He told the story of Archbishop Stanislav Hočevar of Belgrade, Serbia. The prelate’s father was killed by a communist, yet every night, Archbishop Hočevar’s mother prayed for her husband’s killer, modeling the requirements of faith to her son.

“To forgive and reconcile each other is the necessary condition for us to be forgiven by God,” said the cardinal. “As long as we pray constantly with immense trust in God … we are sure to be able to win over the forces of evil and accomplish the miracle of peace.”


‘Something Miraculous’

One Korean who believes in miracles is at the heart of the nation’s creative, prayerful search for permanent peace: President Moon, a dedicated Catholic.

While in the U.S. last fall to meet with President Trump at the White House, Moon gave a talk in New York before an influential group of foreign-policy experts. An official of the Asia Society credited him with being the “principled dynamic” most responsible for advances made in 2017-18.

In response, the president explained, “Something miraculous is taking place on the Korean Peninsula.”

What he has done, step by step, is to build trust with the North Korean leadership through concrete initiatives — essentially implementing a “culture of encounter,” a term used often by Pope Francis. It is a vision of diplomacy premised on building personal relationships, which is particularly in sync with Asian cultural norms.

The apex of Korean diplomacy came last September, when Moon spent three days in Pyongyang, meeting for the third time with Kim and North Korean officials. He even addressed 150,000 citizens at an annual gymnastics festival. (They gave him a standing ovation.) A Catholic bishop was a member of the presidential entourage.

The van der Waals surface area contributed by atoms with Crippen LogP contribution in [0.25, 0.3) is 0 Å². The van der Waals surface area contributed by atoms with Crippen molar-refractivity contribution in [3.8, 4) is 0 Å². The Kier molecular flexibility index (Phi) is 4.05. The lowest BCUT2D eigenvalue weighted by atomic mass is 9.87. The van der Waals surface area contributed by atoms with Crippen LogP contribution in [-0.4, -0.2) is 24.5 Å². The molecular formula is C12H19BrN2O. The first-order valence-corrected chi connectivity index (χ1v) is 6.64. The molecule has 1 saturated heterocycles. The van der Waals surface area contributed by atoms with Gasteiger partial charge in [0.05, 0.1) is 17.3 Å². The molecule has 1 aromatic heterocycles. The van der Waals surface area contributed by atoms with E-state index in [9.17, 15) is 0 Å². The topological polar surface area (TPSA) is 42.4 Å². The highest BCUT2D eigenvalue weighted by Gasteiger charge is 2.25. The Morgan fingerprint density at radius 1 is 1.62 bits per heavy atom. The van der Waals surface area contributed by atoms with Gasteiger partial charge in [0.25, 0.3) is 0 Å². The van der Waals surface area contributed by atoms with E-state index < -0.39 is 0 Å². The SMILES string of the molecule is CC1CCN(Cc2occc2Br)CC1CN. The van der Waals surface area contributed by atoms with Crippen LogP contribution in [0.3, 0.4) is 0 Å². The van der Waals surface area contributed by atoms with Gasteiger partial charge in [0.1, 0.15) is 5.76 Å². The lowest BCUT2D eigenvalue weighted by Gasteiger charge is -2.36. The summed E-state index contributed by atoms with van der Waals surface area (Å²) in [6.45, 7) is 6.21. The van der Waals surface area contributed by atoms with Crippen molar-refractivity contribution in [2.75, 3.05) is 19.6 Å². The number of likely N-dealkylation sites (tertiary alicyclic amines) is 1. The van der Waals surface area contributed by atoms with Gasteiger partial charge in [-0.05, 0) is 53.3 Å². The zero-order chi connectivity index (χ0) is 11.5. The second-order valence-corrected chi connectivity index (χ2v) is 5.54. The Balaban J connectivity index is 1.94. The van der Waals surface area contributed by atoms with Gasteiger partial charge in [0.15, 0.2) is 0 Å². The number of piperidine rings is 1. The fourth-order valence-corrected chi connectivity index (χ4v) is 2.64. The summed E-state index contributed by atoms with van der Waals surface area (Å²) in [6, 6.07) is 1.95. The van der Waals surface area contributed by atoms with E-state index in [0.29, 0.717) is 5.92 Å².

Moon brought home a tangible document: The Pyongyang Joint Declaration commits North Korea to permanently shut down nuclear facilities and make the peninsula free of nuclear weapons. It also commits to shutting down the main missile test site. Kim promised to visit South Korea “soon.” That was last September.

Restarting cross-border railroads and opening family-reunification centers are key nonmilitary commitments.

Evidence that the two men established personal rapport could be seen in a series of gifts the two exchanged. Kim sent Moon crates of pine mushrooms and two North Korean hunting dogs. The female gave birth to six “peace puppies,” seen on the presidential Twitter feed.